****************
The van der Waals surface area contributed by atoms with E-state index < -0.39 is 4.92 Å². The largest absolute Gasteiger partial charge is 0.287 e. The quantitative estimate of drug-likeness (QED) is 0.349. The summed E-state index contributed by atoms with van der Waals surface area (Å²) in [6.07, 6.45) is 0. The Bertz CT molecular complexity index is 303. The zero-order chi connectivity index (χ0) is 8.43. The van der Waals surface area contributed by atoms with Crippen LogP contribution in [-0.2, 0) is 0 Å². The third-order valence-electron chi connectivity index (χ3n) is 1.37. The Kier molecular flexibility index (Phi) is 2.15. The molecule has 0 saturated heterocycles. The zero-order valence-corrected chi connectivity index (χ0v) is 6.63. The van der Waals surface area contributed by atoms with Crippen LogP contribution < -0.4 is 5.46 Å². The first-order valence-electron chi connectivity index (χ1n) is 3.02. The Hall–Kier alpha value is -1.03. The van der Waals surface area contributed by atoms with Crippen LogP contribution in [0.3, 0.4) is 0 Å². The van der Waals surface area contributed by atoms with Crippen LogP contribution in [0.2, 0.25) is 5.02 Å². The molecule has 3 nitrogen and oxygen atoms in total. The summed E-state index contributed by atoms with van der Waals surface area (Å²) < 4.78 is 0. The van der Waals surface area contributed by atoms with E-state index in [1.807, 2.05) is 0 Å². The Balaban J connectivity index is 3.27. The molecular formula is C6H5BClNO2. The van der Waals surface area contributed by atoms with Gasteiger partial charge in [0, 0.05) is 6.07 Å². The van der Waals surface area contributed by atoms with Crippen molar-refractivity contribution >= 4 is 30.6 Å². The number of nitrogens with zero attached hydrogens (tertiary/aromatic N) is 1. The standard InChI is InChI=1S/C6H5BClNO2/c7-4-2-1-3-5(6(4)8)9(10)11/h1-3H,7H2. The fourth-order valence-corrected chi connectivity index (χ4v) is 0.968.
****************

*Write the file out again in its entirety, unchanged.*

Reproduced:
The van der Waals surface area contributed by atoms with E-state index < -0.39 is 4.92 Å². The largest absolute Gasteiger partial charge is 0.287 e. The quantitative estimate of drug-likeness (QED) is 0.349. The summed E-state index contributed by atoms with van der Waals surface area (Å²) in [6.07, 6.45) is 0. The Bertz CT molecular complexity index is 303. The zero-order chi connectivity index (χ0) is 8.43. The van der Waals surface area contributed by atoms with Crippen LogP contribution in [-0.2, 0) is 0 Å². The third-order valence-electron chi connectivity index (χ3n) is 1.37. The Kier molecular flexibility index (Phi) is 2.15. The molecule has 0 saturated heterocycles. The zero-order valence-corrected chi connectivity index (χ0v) is 6.63. The van der Waals surface area contributed by atoms with Crippen LogP contribution < -0.4 is 5.46 Å². The first-order valence-electron chi connectivity index (χ1n) is 3.02. The Hall–Kier alpha value is -1.03. The van der Waals surface area contributed by atoms with Crippen LogP contribution in [0.3, 0.4) is 0 Å². The van der Waals surface area contributed by atoms with Crippen LogP contribution in [0.2, 0.25) is 5.02 Å². The molecule has 3 nitrogen and oxygen atoms in total. The summed E-state index contributed by atoms with van der Waals surface area (Å²) < 4.78 is 0. The van der Waals surface area contributed by atoms with E-state index in [1.807, 2.05) is 0 Å². The Balaban J connectivity index is 3.27. The molecular formula is C6H5BClNO2. The van der Waals surface area contributed by atoms with Gasteiger partial charge in [0, 0.05) is 6.07 Å². The van der Waals surface area contributed by atoms with Crippen molar-refractivity contribution >= 4 is 30.6 Å². The number of nitrogens with zero attached hydrogens (tertiary/aromatic N) is 1. The standard InChI is InChI=1S/C6H5BClNO2/c7-4-2-1-3-5(6(4)8)9(10)11/h1-3H,7H2. The fourth-order valence-corrected chi connectivity index (χ4v) is 0.968.